All last week and this I worked in the kitchens of two teaching establishments. The first was a 6th form college that has over a 1,000 students who eat like they were 6,000. The amount of food preparation is quite unbelievable and yet the quality was great and I ate there every day. I always promised myself I'd have a salad, but I inevitably ended up with fish / meat, chips and vegetables, plus a cup of home-made soup and a mousse to finish. Maybe not the most healthy mix, but incredibly tasty to a growing lad... and me!


This week I've been working at one of the UK's top public schools where the fees are higher than most people earn and the food is therefore expected to be on a par. And it is. Yesterday, for instance, I managed to grab chicken sate with stir fried vegetables in a chinese 5 spices sauce and fried noodles in soy sauce. Stunning! That was followed with an apple sponge pudding that melted in the mouth. Today was something else. Lunch was fish and chips. Not just any old fish, it was an excellent Pollock done in a lovely batter and cooked, not deep-fried. It tasted beautiful, but I only had a small mouthful, bearing in mind the £10 banquet to come later this evening. Unfortunately the desert was a Pavlova I watched the chef prepare yesterday. The meringue had a lovely crust but melted in the mouth. The cream was superb and the fresh summer fruits were to die for. The combination of sharp fruits, bland cream and sweet meringue was too much and I had a bowl.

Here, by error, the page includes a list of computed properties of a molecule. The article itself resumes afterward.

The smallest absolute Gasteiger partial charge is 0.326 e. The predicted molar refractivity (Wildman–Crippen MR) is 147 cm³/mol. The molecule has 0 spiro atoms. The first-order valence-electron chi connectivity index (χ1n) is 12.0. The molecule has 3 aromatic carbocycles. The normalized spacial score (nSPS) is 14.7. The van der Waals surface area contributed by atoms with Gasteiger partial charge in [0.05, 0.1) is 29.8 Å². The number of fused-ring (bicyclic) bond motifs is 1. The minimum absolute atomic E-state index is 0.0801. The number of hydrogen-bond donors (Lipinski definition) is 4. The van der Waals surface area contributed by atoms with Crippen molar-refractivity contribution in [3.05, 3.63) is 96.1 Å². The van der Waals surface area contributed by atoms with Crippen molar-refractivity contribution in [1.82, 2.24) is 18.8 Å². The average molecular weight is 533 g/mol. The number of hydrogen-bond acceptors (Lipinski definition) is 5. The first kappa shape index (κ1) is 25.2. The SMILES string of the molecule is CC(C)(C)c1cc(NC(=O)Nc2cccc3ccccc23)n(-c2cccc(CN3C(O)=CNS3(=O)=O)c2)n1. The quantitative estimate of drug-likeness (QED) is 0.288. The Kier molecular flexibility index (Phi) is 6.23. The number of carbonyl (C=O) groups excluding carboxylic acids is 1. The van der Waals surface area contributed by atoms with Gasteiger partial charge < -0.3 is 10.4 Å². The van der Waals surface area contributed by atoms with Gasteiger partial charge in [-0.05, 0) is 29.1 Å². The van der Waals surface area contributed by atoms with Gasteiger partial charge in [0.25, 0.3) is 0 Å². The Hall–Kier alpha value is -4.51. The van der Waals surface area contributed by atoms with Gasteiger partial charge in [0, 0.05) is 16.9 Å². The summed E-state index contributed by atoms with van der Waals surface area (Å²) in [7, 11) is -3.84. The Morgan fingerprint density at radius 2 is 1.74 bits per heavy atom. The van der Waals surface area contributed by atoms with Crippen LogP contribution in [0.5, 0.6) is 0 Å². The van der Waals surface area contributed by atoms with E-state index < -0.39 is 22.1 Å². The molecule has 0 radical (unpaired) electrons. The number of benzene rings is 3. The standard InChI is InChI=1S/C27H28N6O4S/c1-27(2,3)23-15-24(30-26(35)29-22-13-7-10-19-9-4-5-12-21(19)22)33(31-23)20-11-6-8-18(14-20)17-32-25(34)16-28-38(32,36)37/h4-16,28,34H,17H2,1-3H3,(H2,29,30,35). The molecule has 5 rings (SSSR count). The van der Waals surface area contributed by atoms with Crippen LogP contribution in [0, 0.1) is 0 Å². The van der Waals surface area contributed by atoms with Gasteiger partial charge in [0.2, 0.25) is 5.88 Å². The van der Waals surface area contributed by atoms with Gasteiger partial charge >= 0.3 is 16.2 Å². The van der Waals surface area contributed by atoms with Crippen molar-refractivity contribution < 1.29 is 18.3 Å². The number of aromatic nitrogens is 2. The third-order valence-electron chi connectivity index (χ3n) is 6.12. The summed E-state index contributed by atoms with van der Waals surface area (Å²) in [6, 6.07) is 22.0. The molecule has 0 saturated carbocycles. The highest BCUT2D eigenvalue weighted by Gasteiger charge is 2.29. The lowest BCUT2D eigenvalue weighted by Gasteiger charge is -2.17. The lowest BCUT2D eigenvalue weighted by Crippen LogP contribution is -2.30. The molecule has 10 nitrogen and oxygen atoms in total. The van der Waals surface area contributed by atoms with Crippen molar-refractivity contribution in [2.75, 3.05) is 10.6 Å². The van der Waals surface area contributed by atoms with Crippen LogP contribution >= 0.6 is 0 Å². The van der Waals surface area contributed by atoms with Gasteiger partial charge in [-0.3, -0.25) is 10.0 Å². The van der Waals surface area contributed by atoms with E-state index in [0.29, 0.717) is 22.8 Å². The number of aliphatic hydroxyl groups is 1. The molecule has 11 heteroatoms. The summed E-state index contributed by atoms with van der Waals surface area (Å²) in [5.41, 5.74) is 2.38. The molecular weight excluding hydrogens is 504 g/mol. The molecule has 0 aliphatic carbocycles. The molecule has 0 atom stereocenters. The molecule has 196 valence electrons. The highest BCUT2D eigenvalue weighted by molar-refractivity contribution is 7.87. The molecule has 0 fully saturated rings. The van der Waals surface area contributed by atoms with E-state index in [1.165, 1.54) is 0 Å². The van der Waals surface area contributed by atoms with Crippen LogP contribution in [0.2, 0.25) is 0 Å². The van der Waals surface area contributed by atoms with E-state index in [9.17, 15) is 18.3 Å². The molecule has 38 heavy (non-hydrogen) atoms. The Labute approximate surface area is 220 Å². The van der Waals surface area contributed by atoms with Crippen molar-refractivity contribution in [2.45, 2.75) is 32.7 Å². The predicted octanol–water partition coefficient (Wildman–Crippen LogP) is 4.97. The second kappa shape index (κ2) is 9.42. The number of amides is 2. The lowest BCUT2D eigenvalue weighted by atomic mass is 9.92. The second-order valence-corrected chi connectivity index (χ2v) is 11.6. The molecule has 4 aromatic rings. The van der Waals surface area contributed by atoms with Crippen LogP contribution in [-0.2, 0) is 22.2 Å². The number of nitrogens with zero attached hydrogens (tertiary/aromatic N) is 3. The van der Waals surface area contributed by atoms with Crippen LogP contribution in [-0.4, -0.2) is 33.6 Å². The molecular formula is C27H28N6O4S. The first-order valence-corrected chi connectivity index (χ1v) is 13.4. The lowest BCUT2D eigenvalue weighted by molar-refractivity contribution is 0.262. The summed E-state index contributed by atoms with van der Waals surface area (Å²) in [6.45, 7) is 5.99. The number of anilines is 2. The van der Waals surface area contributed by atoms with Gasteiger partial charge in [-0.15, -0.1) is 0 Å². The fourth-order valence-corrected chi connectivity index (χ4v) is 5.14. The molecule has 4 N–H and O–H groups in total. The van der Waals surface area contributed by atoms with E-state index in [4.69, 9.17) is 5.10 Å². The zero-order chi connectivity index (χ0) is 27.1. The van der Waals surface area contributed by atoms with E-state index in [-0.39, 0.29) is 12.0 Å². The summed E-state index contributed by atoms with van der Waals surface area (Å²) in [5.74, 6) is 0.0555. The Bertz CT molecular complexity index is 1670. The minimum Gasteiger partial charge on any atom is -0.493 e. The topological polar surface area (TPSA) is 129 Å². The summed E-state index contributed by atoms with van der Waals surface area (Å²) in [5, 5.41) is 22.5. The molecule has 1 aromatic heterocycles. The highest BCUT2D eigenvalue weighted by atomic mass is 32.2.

So it's a hour before we get together and leave for the secret location for tonight's bit of GUSTO and I've got to prepare. Now the next question is.... do I go for kangaroo, ostrich, zebra, or do I stick to my 10oz ribeye. I love making decisions like this!

Blog on, Dudes!

Sunday, 14 October 2012

"SPORTS PERSONALITY OF THE YEAR....QUANDARY!"

OK, so it's only October, but it won't be long before we're asked to vote for the TV Sports Personality of 2012. Usually a highlight of the year. But in 2012....I wonder.

Today, Heather Watson was the first Brit to win a woman's major tournament for what seems like centuries and the first to reach a final since Jo Durie, many many years ago. Andy Murray won the first Grand Slam tournament by a Brit in centuries. Actually the first since Fred Perry and the days of playing in long trousers and a quick cigarette between sets. Then there's the Ryder Cup winning Brit (OK Brit and Europe) team who came home from the States with the cup when it looked as though the Americans were going to walk it.
Who gets what out of that lot?

Then there's the Olympians and Paralympians who exceeded all expectations in both performance and in gold medals. Could they win the team award, and if so, which team would win it.